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  #1491  
Old 10-09-2012, 04:04 PM
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Originally Posted by Artemisia View Post
Sorry to bring up this discussion again, but while writing a blog entry concerning the re-burial of Prince Paul and Princess Olga of Yugoslavia, I came across an interesting information which may have some relevance to Princess Marina's right or lack of thereof to be called "Princess" in Britain as well (not Princess of the United Kingdom but Princess of Greece and Denmark).

When Princess Olga, Marina's sister, married Prince Paul of Yugoslavia, her husband was a mere HH (His Highness), being a member of the cadet line of the Yugoslavian Royal Family. That changed with the new House Law of 1930, which made him a Royal Highness. Olga, however, bore the style of Royal Highness in her personal capacity and her official title was Her Royal Highness Princess Olga of Yugoslavia from the beginning.

To me, that shows that Princesses that marry foreign royals do not lose their birth styles and titles (unless they renounce them).
Its not that she lost the title Princess of Greece and Denmark or ceased to be a Greek HRH, it is just that in Britain in order for a British subject to officialy use and be known by your foreign title you need a Royal Licence and they have not been granted since 1932 ( and licences granted before 1932 were to expire with the death of the then current holder of the title). So Marina when she married, in the UK at least, became HRH The Duchess of Kent. When her son married and she wished to be differentiated from her new daughter in law the Queen gave permission for her to be known as HRH Princess Marina, Duchess of Kent and a few years later gave the same permission for the same reason to Alice Gloucester to be known as HRH Princess Alice, Duchess of Gloucester. Neither lady was created a UK princess in their own right, it was a courtesy of the Queen but also not an official recognition of a Greek title either. If she had been officially recognizing Marina's Greek title she would have been known in the UK as HRH Princess Marina of Greece and Denmark, Duchess of Kent and Alice may well have been simlpy HRH The Dowager Duchess of Gloucester.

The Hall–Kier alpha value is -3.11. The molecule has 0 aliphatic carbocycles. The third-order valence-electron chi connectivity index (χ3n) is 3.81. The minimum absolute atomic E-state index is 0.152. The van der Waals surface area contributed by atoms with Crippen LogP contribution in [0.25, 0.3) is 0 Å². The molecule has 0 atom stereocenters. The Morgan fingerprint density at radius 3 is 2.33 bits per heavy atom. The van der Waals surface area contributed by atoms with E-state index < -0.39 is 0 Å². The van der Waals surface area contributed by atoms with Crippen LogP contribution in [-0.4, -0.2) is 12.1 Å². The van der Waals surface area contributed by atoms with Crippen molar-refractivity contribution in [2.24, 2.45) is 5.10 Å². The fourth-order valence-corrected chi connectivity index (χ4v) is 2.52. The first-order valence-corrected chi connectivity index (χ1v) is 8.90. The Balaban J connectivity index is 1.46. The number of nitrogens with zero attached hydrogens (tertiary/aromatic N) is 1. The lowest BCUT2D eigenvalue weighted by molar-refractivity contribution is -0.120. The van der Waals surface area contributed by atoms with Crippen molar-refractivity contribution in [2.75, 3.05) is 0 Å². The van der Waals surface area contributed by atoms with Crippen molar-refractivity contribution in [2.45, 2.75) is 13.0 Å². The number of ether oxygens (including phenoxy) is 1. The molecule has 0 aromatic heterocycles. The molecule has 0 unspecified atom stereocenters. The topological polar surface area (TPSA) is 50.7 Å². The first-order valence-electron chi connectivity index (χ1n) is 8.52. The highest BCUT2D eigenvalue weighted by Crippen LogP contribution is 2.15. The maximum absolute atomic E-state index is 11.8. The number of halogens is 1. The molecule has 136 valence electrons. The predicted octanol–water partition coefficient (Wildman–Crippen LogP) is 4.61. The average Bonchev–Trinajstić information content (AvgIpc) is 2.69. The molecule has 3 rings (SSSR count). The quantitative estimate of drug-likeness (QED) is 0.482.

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  #1492  
Old 10-09-2012, 04:31 PM
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Originally Posted by Artemisia View Post

I had previously mentioned the example of Prince Felipe (or, more accurately, Felipe, Prince of Asturias). When his full titles and styles are listed, he goes as His Royal Highness the Most Serene Infante Don Felipe Juan Pablo Alfonso de Todos los Santos de Borbón y Grecia, Prince of Asturias, Prince of Girona, Prince of Viana, Duke of Montblanc, Count of Cervera and Lord of Balaguer. However, when only the highest (most important) one is listed, then it's Felipe, Prince of Asturias. Substitute "Don" for a "Prince" and you'll get the same picture as with Prince Charles.

Actuall Felipe ceased to be an Infante when he was created Prince of Asturias.
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  #1493  
Old 10-09-2012, 04:45 PM
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Actuall Felipe ceased to be an Infante when he was created Prince of Asturias.
Which is why I didn't mention "Infante" among Felipe's titles.
I'm aware he was Infante Don Felipe de Borbon y Grecia from his birth until 1977, when he was formally conferred with the title of The Prince of Asturias.

One question though: did he actually lose the title of "Prince of Spain" (or Infante), or it's just not used seeing as he has now higher titles of The Prince of Asturias, The Prince of Girona and The Prince of Viana?
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  #1494  
Old 10-09-2012, 05:01 PM
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Do you think that Zara Phillips could one day be rewarded with a British honours title and become Dame Zara Phillips/Zara Tindall if she continues to be successful in her equestrian career?
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  #1495  
Old 10-09-2012, 05:07 PM
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Do you think that Zara Phillips could one day be rewarded with a British honours title and become Dame Zara Phillips/Zara Tindall if she continues to be successful in her equestrian career?